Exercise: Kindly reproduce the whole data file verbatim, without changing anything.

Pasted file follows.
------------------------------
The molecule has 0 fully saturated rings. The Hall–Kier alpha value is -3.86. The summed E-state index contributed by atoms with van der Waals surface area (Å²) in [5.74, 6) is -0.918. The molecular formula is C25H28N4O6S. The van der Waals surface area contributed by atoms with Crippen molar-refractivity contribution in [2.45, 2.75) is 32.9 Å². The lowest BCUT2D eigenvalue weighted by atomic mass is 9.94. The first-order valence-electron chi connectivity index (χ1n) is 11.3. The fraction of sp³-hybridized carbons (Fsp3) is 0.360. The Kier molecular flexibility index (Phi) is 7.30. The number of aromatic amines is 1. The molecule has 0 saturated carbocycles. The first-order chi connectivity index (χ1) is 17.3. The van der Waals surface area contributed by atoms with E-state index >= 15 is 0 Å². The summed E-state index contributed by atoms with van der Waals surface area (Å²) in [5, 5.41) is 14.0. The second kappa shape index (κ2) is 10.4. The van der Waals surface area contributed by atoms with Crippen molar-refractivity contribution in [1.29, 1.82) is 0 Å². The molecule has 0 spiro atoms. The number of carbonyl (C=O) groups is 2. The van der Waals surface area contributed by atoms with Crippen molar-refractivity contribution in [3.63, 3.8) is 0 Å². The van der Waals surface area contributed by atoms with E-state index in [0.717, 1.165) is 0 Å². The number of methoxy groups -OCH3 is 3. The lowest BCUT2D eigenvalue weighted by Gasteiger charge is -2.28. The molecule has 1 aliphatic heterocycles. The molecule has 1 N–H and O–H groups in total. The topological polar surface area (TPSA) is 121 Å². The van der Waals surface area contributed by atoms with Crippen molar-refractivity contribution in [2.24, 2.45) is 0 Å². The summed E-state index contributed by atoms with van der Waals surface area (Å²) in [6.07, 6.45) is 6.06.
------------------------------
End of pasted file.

The molecule has 0 fully saturated rings. The Hall–Kier alpha value is -3.86. The summed E-state index contributed by atoms with van der Waals surface area (Å²) in [5.74, 6) is -0.918. The molecular formula is C25H28N4O6S. The van der Waals surface area contributed by atoms with Crippen molar-refractivity contribution in [2.45, 2.75) is 32.9 Å². The lowest BCUT2D eigenvalue weighted by atomic mass is 9.94. The first-order valence-electron chi connectivity index (χ1n) is 11.3. The fraction of sp³-hybridized carbons (Fsp3) is 0.360. The Kier molecular flexibility index (Phi) is 7.30. The number of aromatic amines is 1. The molecule has 0 saturated carbocycles. The first-order chi connectivity index (χ1) is 17.3. The van der Waals surface area contributed by atoms with E-state index >= 15 is 0 Å². The summed E-state index contributed by atoms with van der Waals surface area (Å²) in [5, 5.41) is 14.0. The second kappa shape index (κ2) is 10.4. The van der Waals surface area contributed by atoms with Crippen molar-refractivity contribution in [1.29, 1.82) is 0 Å². The molecule has 0 spiro atoms. The number of carbonyl (C=O) groups is 2. The van der Waals surface area contributed by atoms with Crippen molar-refractivity contribution in [3.63, 3.8) is 0 Å². The van der Waals surface area contributed by atoms with E-state index in [0.717, 1.165) is 0 Å². The number of methoxy groups -OCH3 is 3. The lowest BCUT2D eigenvalue weighted by Gasteiger charge is -2.28. The molecule has 1 aliphatic heterocycles. The molecule has 1 N–H and O–H groups in total. The topological polar surface area (TPSA) is 121 Å². The van der Waals surface area contributed by atoms with Crippen molar-refractivity contribution in [2.24, 2.45) is 0 Å². The summed E-state index contributed by atoms with van der Waals surface area (Å²) in [6.07, 6.45) is 6.06.